We went back and forth with postcards and texts and calls for two months until we met in person. It was love.

I was living in NY, where I was born and raised. A close friend called to ask if he could put me in touch with his friend, Natas. He was coming to NYC en route to France and needed a place to stay. I was the Creative Director for a hotel group. We started emailing. Natas was really sweet and quiet from the start. He seemed different. When he got to NY, he called to ask me out for drinks, but I didn’t call him back, so he sat at the bar at Balthazar and drew me a thank you postcard of the view from his room and popped it in the mailbox. When it arrived a few days later I liked it so much I sent him a thank you note in return. After more exchanges, he invited me to go with him to Tavarua, a Fijian island, to celebrate Thanksgiving. I don’t surf but I did accept, which is wildly out of character. We went back and forth with postcards and texts and calls for two months until we met in person. It was love. Natas is really unusual. He’s the perfect combination of an introspective artist who still enjoys a rollicking dinner party.


Early on, Natas was on a surfing trip, where he didn't think he'd have cell reception. One night, I got a text from him that the boat was taking on water, the captain was ridiculous, they were reefed, and there was a ghost ship next to them. As a city girl and fan of Greek mythology, I clearly thought this was the end. I sent him a series of XOXO texts and then ‘I love you,’ which I think he pretended he didn’t get.


Eventually, I moved out West, and the process of remodeling our house naturally brought up the idea of marriage. He was never as enthusiastic about it as I was. It wasn't that he was against it; it just didn’t seem to mean the same thing to him as it did to me.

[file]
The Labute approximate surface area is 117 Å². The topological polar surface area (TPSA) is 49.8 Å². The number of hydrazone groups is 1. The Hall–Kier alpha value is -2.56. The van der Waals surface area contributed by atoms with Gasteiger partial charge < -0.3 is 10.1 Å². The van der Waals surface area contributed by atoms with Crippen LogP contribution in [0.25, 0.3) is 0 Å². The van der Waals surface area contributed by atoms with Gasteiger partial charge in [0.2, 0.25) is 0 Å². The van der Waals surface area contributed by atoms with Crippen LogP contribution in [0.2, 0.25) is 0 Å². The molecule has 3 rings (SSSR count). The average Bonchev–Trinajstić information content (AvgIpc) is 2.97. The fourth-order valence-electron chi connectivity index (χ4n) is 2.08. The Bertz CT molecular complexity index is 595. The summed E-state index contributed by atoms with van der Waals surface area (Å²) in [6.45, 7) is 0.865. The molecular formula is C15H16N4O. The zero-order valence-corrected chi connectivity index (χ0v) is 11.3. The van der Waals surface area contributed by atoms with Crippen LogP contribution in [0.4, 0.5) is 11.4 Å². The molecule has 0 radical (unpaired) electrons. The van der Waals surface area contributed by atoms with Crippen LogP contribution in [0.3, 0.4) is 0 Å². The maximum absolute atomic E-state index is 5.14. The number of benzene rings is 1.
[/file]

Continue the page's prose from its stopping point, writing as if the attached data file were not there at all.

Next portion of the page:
I was surprised, then, to discover he had been planning the engagement on his own. He had gone to our dear friend Irene Neuwirth, and she designed the ring, which he deemed perfect and I deemed beyond perfect. He proposed on our annual Thanksgiving trip. We were so excited and inspired that we got blessed and married by the Chief of the island a few days later in a tiny sunset ceremony.


Our NYC wedding was at Tribeca Rooftop. We knew the cast of characters would be the stars of the show- our combined groups of friends have so much personality- and wanted a room that held us all, but didn’t dictate a mood.



That morning, we did what we always do: sat around the kitchen of my family’s house in Cobble Hill and talked, and drank coffee. Cousins, aunts, and uncles came in and out. Natas rode his bike over the Brooklyn Bridge and picked up his suit from Seize Sur Vingt on Elizabeth St., then met friends at 60 Thompson. My mom and sister and I got dressed at Tribeca Rooftop and had champagne. We were married by our family friend, a judge, so it felt very personal. My dad walked me down the aisle. We had a string quartet playing.


At the reception, we had oysters and a sushi bar with a cocktail hour, then a formal sit down dinner - steak, salmon, and spring veggies. We had a cake of course, but I never even tasted it. I was so excited. There was dancing. I was so strange about the music, and I am not a wedding dancer at all, so I wanted to skip it, but my dad had taken dance lessons, so how could I? We had a big, elaborate trip to Italy planned for the honeymoon. Unfortunately, our oldest dog, Bonnie, got sick, so instead, we took a “mini-moon” with both our dogs -— an extended road trip up the California coast to Big Sur and Carmel, crossing things off Bonnie’s bucket list and just reveling in being a pack. We had her with us for the next four years! So lucky.